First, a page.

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Thunder 114, Clippers 91

by Darnell Mayberry Published: March 22, 2012

Nuggets from my notebook from Wednesday’s win over the Clippers.

  • The player of the game on this night goes to Russell Westbrook. His defense on Chris Paul set the tone from the start and shaped the complexion of the entire game. Westbrook was as locked in as we’ve ever seen him, giving second and third efforts on pick and rolls and refusing to get taken out of the play at any point throughout the night.
  • Said Nick Collison of Westbrook’s D: “He was really focused and he was great for us. When he can control the point of the ball, we’re so much better defensively.”
  • Westbrook said the Thunder’s embarrassing loss to the Clippers on Jan. 30 was his motivation for his inspired play. “We definitely (wanted) to come back after a loss last night and come back and get a little payback from what they did to us earlier in the season.”
  • Not trying to be a Darnell downer by any means here. This was as good of a game as the Thunder has played in weeks. But this team needs to get to the point where it can come out with this type of effort without payback on the brain. We know the Thunder can get up for big-time players and big-time games. But what we have yet to see is OKC come out with that same focus consistently when game No. 48 of the season is just game No. 48. That’s an ultra important step in this team’s maturation.
  • One last thing from me on Westbrook’s defense. Where is that effort every game? He showed tonight that he could, without a doubt, be the league’s best defensive point guard. But he’s been disappointing on that end pretty much all season, allowing opposing guards to have their way with him and, as a result, make things extremely tough on the entire team’s defense. I asked Westbrook how he can duplicate tonight’s effort on a nightly basis. “Easy,” he said. “Just come back and do it again.” Of course, I couldn’t let Westbrook get off that easy, because we all know that if it were that easy he would be doing it. And that certainly hasn’t been the case. (This is the part some of you might have caught on the post game broadcast. I didn’t know they were live.) “Oh, wait a minute, Darnell,” Westbrook said. “I’ve done it. (Tonight) was a good defensive game, but I wouldn’t say I haven’t done it all season. But I’m going to consistently try to do that.”
  • Thunder coach Scott Brooks on Westbrook’s D: “From a statistic point of view, Russell looks like he had just a very average game. But I thought this was one of his best all-around games. He was guarding one of the premier point guards in the league, a guy that can manipulate the pick-and-roll game as well as anybody. And he did a very good job with that. He controlled the team and he controlled the game on both ends of the floor.”
  • Westbrook was so good tonight that he caused Paul to temporarily lose his mind. Normally, it’s other guards getting under Westbrook’s skin and forcing the Thunder’s point guard into bad shots, bad turnovers and bad decisions. But, surprisingly, it was Westbrook who got the better of Paul. The final minute and a half of the second quarter said it all. In that span, Paul had two turnovers and took two terrible shots, missing both. He was a wreck, even flying around on defense in desperation mode. The best part was that Westbrook maintained his composure throughout the entire stretch and continued to make solid plays, winning plays even. Big time performance by Westbrook.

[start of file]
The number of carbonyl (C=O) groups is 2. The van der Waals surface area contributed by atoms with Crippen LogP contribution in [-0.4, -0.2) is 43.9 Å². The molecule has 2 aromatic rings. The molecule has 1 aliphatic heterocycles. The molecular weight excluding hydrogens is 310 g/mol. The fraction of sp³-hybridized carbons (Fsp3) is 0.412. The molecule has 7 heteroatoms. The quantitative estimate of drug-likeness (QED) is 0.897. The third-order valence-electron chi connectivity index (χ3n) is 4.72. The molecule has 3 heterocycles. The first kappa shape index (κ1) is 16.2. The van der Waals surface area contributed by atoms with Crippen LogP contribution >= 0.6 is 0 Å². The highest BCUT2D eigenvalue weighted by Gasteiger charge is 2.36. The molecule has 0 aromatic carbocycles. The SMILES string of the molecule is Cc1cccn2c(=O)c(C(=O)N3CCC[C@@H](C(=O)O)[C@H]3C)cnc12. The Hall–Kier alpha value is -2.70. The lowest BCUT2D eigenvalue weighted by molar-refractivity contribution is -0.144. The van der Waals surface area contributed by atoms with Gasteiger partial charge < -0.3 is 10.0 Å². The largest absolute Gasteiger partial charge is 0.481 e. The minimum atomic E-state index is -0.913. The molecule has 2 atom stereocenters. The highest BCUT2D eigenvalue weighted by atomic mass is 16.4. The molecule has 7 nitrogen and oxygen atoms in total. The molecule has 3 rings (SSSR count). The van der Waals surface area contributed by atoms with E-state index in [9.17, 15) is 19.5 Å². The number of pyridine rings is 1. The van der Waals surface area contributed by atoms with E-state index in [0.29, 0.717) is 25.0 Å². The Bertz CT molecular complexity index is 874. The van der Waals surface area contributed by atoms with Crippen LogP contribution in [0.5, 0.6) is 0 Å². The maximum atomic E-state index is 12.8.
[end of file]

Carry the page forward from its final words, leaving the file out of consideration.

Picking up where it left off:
• The Clippers had just two dunks tonight. Only one was off a lob pass. That was a direct result of the Thunder’s defense, which started with Westbrook’s ball pressure. By comparison, the Clippers had eight dunks in that Jan. 30 debacle.
  • Now, about Derek Fisher.
  • I’m on record of saying Fish will be a great addition. Now let me go on record of saying his defense gets a bad rap. At 37, he may not be what he once was, and he may struggle against lightening quick point guards. But I promise you he’s still an effective defender. He showed it tonight against Eric Bledsoe and, at times, even C.P. He’s going to hound opposing guards for these final 19 games and help much more than he hurts.
  • I asked Fish about his critics saying he’s washed up defensively and he said it fuels him. “I use a number of different things as motivation,” Fisher started. “But in this league, defense is just about effort and a mentality and all five guys getting the job done. A lot of times I just laughed it off when there were statements made about me particularly not being able to guard the younger point guards or the quicker point guards. I guarantee you, you can look at a lot of stat sheets and see Russell Westbrook or Tony Parker or Chris Paul, they’ve scored a lot of points against everybody they’ve played against, not just me. It’s just a part of this league. You have to deal with critics and people that are going to say certain things. But I’ve always used that as just motivation to continue to work hard and just kind of prove myself by trying to make my team the best it can be. That’s worked pretty well for me.”